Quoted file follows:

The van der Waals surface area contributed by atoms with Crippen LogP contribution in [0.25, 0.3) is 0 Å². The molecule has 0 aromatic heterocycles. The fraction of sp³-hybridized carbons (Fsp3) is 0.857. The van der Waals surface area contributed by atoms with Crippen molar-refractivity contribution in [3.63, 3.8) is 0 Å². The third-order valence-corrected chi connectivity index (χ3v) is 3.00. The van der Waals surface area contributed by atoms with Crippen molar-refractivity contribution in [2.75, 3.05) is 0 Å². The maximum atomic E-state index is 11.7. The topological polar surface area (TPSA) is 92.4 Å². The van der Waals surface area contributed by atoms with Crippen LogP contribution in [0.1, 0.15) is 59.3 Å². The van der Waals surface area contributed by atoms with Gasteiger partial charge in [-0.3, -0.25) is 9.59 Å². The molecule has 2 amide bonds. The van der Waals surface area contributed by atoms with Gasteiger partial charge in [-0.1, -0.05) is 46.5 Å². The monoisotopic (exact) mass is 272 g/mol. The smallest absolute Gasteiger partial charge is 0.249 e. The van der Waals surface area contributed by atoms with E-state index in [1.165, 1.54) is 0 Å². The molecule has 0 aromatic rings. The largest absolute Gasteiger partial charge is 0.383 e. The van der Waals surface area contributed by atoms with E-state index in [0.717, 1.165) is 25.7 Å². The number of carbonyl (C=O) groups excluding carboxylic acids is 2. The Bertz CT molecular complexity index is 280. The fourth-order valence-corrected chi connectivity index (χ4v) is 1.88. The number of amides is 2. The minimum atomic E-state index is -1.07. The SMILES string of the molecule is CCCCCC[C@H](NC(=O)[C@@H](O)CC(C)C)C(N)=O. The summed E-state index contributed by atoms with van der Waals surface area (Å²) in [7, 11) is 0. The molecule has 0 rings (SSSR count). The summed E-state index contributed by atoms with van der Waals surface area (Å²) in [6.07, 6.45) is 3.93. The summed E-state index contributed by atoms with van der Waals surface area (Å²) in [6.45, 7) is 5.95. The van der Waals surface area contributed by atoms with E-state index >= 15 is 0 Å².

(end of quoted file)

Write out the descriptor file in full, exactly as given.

The van der Waals surface area contributed by atoms with Crippen LogP contribution in [0.25, 0.3) is 0 Å². The molecule has 0 aromatic heterocycles. The fraction of sp³-hybridized carbons (Fsp3) is 0.857. The van der Waals surface area contributed by atoms with Crippen molar-refractivity contribution in [3.63, 3.8) is 0 Å². The third-order valence-corrected chi connectivity index (χ3v) is 3.00. The van der Waals surface area contributed by atoms with Crippen molar-refractivity contribution in [2.75, 3.05) is 0 Å². The maximum atomic E-state index is 11.7. The topological polar surface area (TPSA) is 92.4 Å². The van der Waals surface area contributed by atoms with Crippen LogP contribution in [0.1, 0.15) is 59.3 Å². The van der Waals surface area contributed by atoms with Gasteiger partial charge in [-0.3, -0.25) is 9.59 Å². The molecule has 2 amide bonds. The van der Waals surface area contributed by atoms with Gasteiger partial charge in [-0.1, -0.05) is 46.5 Å². The monoisotopic (exact) mass is 272 g/mol. The smallest absolute Gasteiger partial charge is 0.249 e. The van der Waals surface area contributed by atoms with E-state index in [1.165, 1.54) is 0 Å². The molecule has 0 aromatic rings. The largest absolute Gasteiger partial charge is 0.383 e. The van der Waals surface area contributed by atoms with E-state index in [0.717, 1.165) is 25.7 Å². The number of carbonyl (C=O) groups excluding carboxylic acids is 2. The Bertz CT molecular complexity index is 280. The fourth-order valence-corrected chi connectivity index (χ4v) is 1.88. The number of amides is 2. The minimum atomic E-state index is -1.07. The SMILES string of the molecule is CCCCCC[C@H](NC(=O)[C@@H](O)CC(C)C)C(N)=O. The summed E-state index contributed by atoms with van der Waals surface area (Å²) in [7, 11) is 0. The molecule has 0 rings (SSSR count). The summed E-state index contributed by atoms with van der Waals surface area (Å²) in [6.07, 6.45) is 3.93. The summed E-state index contributed by atoms with van der Waals surface area (Å²) in [6.45, 7) is 5.95. The van der Waals surface area contributed by atoms with E-state index >= 15 is 0 Å².